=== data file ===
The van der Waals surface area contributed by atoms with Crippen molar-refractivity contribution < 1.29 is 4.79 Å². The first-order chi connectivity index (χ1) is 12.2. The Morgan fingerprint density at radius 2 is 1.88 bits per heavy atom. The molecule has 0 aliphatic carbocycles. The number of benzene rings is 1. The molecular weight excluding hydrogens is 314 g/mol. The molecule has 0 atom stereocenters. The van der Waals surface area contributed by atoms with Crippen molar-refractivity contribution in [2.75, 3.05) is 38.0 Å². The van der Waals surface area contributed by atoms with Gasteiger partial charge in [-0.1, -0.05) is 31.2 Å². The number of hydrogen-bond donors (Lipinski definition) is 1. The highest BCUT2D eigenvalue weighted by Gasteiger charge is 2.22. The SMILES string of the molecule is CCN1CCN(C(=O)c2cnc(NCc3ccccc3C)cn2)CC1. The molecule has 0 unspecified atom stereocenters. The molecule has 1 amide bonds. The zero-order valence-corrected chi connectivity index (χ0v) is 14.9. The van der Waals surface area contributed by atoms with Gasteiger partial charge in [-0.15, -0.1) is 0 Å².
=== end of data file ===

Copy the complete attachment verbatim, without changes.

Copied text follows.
The van der Waals surface area contributed by atoms with Crippen molar-refractivity contribution < 1.29 is 4.79 Å². The first-order chi connectivity index (χ1) is 12.2. The Morgan fingerprint density at radius 2 is 1.88 bits per heavy atom. The molecule has 0 aliphatic carbocycles. The number of benzene rings is 1. The molecular weight excluding hydrogens is 314 g/mol. The molecule has 0 atom stereocenters. The van der Waals surface area contributed by atoms with Crippen molar-refractivity contribution in [2.75, 3.05) is 38.0 Å². The van der Waals surface area contributed by atoms with Gasteiger partial charge in [-0.1, -0.05) is 31.2 Å². The number of hydrogen-bond donors (Lipinski definition) is 1. The highest BCUT2D eigenvalue weighted by Gasteiger charge is 2.22. The SMILES string of the molecule is CCN1CCN(C(=O)c2cnc(NCc3ccccc3C)cn2)CC1. The molecule has 0 unspecified atom stereocenters. The molecule has 1 amide bonds. The zero-order valence-corrected chi connectivity index (χ0v) is 14.9. The van der Waals surface area contributed by atoms with Gasteiger partial charge in [-0.15, -0.1) is 0 Å².